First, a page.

For cast member Lee Clements, her part of the story, which tells of a woman’s love for her youngest child, is a moving part of the production.
“Jules assigned the parts so that’s the one she gave me,” Clements said. “Then when I found out about it, it was really powerful and emotional because I know the person that it’s about. So knowing her personally and knowing it’s her story makes it really special and touching.
“That’s why I get so nervous. I want it to honor her and the love she has for her youngest, Caleb.”
Though her main objective is to honor her friend and her story, the cast member is also hoping the show will bridge generational gaps for members of the audience.
“It will also help connect us with the emotions we have and the experiences we’ve had,” Clements said. “Hopefully people of all ages will be able to identify with them. Whether they’re kids or contemporaries, they’ll say, ‘Yeah, I remember that,’ ‘I’ve had that similar experience,’ or ‘Oh I didn’t know they felt that way.’ Hopefully it will connect people of all generations and bring people together and help them understand people from different generations.”
As for cast member Carole Hilemon, who plays multiple parts in the production, the show may not be a direct story from her life, but she too understands memories of the past and what it means to be able to share those stories.
“My brother didn’t like to talk about Vietnam when he came back. I remember that. My mother and I lived together and we had a little two-bedroom, tiny little mobile home and my brother got to get my room. It was my room that he took over. But I remember the wind was blowing and our front door just slammed open — my brother was just up out of that bed, and he was like this,” Hilemon said, her arms up as if she were holding a military rifle. “I just thought, ‘Wow, there’s something inside there that he’s not talking about.’”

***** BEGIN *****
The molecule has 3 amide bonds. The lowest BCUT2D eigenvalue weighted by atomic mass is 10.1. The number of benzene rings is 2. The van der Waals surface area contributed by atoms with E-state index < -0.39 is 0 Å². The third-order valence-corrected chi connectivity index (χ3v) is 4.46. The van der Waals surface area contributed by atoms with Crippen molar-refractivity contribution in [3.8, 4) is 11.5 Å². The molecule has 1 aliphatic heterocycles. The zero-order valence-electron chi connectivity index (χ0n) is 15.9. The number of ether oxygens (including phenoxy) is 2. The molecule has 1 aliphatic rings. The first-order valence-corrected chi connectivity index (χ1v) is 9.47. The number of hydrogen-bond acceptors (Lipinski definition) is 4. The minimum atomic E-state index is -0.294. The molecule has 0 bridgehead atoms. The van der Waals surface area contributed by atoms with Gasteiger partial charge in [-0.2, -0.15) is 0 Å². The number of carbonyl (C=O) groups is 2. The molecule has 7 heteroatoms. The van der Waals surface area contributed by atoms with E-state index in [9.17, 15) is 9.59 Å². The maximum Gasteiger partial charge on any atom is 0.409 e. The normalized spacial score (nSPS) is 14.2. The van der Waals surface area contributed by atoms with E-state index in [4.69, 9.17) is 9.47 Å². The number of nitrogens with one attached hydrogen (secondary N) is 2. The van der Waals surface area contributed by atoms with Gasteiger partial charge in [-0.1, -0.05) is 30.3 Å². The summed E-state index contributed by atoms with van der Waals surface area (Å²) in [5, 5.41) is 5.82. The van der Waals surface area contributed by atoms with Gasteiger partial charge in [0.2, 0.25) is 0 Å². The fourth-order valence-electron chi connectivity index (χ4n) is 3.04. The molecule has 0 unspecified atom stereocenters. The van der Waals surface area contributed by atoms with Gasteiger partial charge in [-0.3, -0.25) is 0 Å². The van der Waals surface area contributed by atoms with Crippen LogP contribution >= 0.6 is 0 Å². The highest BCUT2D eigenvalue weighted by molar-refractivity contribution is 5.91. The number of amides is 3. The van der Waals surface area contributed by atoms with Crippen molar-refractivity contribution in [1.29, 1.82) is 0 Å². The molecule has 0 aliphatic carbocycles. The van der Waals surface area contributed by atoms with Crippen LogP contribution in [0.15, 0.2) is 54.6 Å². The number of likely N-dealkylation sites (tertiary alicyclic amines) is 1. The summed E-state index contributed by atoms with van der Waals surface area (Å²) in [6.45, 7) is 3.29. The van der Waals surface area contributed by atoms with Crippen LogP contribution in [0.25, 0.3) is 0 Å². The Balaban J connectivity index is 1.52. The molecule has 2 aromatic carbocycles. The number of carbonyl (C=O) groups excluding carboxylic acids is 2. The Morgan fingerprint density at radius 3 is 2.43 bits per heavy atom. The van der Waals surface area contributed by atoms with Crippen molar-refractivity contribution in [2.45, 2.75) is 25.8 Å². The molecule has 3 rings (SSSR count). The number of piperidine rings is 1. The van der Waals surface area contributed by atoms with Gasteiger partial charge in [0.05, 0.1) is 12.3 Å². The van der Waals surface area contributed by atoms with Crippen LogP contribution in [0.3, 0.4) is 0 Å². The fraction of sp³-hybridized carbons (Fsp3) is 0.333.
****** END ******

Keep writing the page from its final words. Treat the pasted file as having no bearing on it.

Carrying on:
“So it brings back a lot of memories for me. I can’t relate to the people, but I can relate it to what’s happened in my life.”
The play, Hilemon said, also made her wish she could hear the stories of her family and collect them as a personal archive of stories that aren’t lost to time.
“It brings people closer, even if I don’t know them,” she said. “It’s really an interesting thing to know about people’s past. I wish I knew more about my mother and my father, my granny, my grandfather. I wish I would have known more about them. So if there’s any story that I’d like to tell people it’d be that while they’re still living, talk to them. Write it down, get that history.”
As for Corriere, she’s not just hoping to honor the lives of the characters and real-life people featured in the play; the playwright is also hoping to inspire others to share their stories — and to not carry them alone.
“What I hope it does is to encourage people to also tell their stories. They’re a piece of our culture, our history and our past that we want to carry forward,” Corriere said. “We’re quickly losing the generation of World War II and we want to really capture that story. We hope that this encourages other people to share their stories and to recognize everybody else’s story. Everybody has a story.”